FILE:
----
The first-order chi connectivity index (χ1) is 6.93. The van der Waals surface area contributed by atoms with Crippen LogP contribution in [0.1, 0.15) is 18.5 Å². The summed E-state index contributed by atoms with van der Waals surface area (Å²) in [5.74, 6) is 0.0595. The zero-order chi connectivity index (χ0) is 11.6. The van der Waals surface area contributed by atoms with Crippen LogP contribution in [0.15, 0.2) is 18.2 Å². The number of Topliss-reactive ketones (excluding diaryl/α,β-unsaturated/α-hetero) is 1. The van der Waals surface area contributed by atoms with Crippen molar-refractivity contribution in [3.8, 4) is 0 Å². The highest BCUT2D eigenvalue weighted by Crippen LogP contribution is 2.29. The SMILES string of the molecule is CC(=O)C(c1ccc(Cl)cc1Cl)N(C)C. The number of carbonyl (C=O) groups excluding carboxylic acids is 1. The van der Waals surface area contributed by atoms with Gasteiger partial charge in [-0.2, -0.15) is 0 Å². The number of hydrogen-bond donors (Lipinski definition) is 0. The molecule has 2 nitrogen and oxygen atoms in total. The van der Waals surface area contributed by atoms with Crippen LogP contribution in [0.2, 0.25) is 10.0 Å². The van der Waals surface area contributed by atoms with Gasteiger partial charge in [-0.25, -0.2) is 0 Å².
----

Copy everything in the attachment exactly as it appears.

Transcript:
The first-order chi connectivity index (χ1) is 6.93. The van der Waals surface area contributed by atoms with Crippen LogP contribution in [0.1, 0.15) is 18.5 Å². The summed E-state index contributed by atoms with van der Waals surface area (Å²) in [5.74, 6) is 0.0595. The zero-order chi connectivity index (χ0) is 11.6. The van der Waals surface area contributed by atoms with Crippen LogP contribution in [0.15, 0.2) is 18.2 Å². The number of Topliss-reactive ketones (excluding diaryl/α,β-unsaturated/α-hetero) is 1. The van der Waals surface area contributed by atoms with Crippen molar-refractivity contribution in [3.8, 4) is 0 Å². The highest BCUT2D eigenvalue weighted by Crippen LogP contribution is 2.29. The SMILES string of the molecule is CC(=O)C(c1ccc(Cl)cc1Cl)N(C)C. The number of carbonyl (C=O) groups excluding carboxylic acids is 1. The van der Waals surface area contributed by atoms with Gasteiger partial charge in [-0.2, -0.15) is 0 Å². The number of hydrogen-bond donors (Lipinski definition) is 0. The molecule has 2 nitrogen and oxygen atoms in total. The van der Waals surface area contributed by atoms with Crippen LogP contribution in [0.2, 0.25) is 10.0 Å². The van der Waals surface area contributed by atoms with Gasteiger partial charge in [-0.25, -0.2) is 0 Å².